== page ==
NEW YORK: The United Nations Environment Programme (UNEP) recommends that a far more sophisticated approach is urgently needed to address the challenges of recycling complex products.
The UNEP in its two recently released reports urges product designers to ensure that rare earth metals can be easily recovered at the end-of-life stage. The reports state that the potential for recycling is ‘enormous’ as countries around the globe generate between 20 and 50 million tonnes of e-scrap per year. In Europe alone, the figure exceeds 12 million tonnes and is expected to grow at a rate of at least 4% annually. Meanwhile, less than one-third of some 60 metals studied have an end-of-life recycling rate above 50% and 34 elements are below 1% recycling.’As populations in emerging economies adopt similar technologies and lifestyles to those currently used in OECD countries, global metal needs will be three to nine times larger than all the metals currently used in the world.’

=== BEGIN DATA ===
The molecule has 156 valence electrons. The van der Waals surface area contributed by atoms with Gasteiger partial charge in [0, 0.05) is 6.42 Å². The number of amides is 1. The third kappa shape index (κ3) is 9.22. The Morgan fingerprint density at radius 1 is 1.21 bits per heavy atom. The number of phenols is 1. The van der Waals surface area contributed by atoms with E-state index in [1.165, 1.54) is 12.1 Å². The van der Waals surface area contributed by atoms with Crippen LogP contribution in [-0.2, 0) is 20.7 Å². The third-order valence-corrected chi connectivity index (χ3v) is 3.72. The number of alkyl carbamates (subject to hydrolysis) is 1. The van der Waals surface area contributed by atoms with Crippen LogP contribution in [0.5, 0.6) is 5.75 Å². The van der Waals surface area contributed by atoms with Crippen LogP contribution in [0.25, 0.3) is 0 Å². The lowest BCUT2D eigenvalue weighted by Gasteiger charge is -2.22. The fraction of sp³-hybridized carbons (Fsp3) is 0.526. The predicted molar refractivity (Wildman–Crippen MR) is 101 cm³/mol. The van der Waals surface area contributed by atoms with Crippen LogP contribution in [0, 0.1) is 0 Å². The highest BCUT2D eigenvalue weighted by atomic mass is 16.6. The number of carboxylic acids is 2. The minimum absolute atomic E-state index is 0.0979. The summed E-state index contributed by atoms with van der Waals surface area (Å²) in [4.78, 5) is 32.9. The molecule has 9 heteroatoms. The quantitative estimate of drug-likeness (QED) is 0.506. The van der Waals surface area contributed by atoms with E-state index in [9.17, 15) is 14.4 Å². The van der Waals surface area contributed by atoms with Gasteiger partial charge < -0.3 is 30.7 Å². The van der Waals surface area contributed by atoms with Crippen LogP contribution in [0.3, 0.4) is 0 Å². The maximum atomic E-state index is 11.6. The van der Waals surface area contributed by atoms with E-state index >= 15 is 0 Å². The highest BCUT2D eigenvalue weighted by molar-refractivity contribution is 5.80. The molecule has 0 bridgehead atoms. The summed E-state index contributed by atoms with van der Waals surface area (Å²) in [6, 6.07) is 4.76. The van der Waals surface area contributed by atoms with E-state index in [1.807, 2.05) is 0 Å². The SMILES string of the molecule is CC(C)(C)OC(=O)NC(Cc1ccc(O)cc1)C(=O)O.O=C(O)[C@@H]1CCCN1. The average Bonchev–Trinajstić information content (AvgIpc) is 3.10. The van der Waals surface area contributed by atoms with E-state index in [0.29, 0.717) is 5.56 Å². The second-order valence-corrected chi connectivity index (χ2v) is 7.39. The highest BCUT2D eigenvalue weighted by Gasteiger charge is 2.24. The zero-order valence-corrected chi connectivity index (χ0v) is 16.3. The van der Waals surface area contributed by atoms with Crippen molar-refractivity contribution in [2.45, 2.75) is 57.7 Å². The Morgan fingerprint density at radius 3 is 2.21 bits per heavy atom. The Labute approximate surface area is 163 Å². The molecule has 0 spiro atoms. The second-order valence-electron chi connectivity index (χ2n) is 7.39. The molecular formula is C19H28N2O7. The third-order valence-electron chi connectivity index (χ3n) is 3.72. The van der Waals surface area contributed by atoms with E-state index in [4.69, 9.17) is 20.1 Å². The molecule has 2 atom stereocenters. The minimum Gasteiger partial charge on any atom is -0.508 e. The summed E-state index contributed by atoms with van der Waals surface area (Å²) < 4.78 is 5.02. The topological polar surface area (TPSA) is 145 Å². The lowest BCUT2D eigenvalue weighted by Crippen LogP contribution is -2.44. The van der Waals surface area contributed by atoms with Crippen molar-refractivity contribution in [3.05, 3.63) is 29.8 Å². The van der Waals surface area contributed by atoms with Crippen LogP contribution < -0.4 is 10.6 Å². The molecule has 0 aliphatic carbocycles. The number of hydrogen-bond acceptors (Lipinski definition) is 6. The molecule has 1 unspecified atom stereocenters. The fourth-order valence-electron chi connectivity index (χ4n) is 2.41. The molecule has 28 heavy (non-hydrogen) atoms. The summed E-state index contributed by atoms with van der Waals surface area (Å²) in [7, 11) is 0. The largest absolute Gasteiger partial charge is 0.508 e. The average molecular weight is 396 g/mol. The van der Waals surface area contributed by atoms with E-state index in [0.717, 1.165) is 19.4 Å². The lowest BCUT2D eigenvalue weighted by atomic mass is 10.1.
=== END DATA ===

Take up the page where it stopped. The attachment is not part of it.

This consistent growth in demand calls for a ‘rethink’ of current recycling practices.Increased recycling of metals can be expected to ‘alleviate some of the adverse environmental pressures’ from the use and production of metals. But the increased recycling rates alone will not be sufficient and ‘need to be accompanied by a levelling-off of the demand curve for metals’.In order to boost historically low recycling rates, a global move from a Material-Centric to a Product-Centric approach, in which recycling targets specific components of a product and their complexity at its End of Life (EoL) and devises ways to separate and recover them, is essential.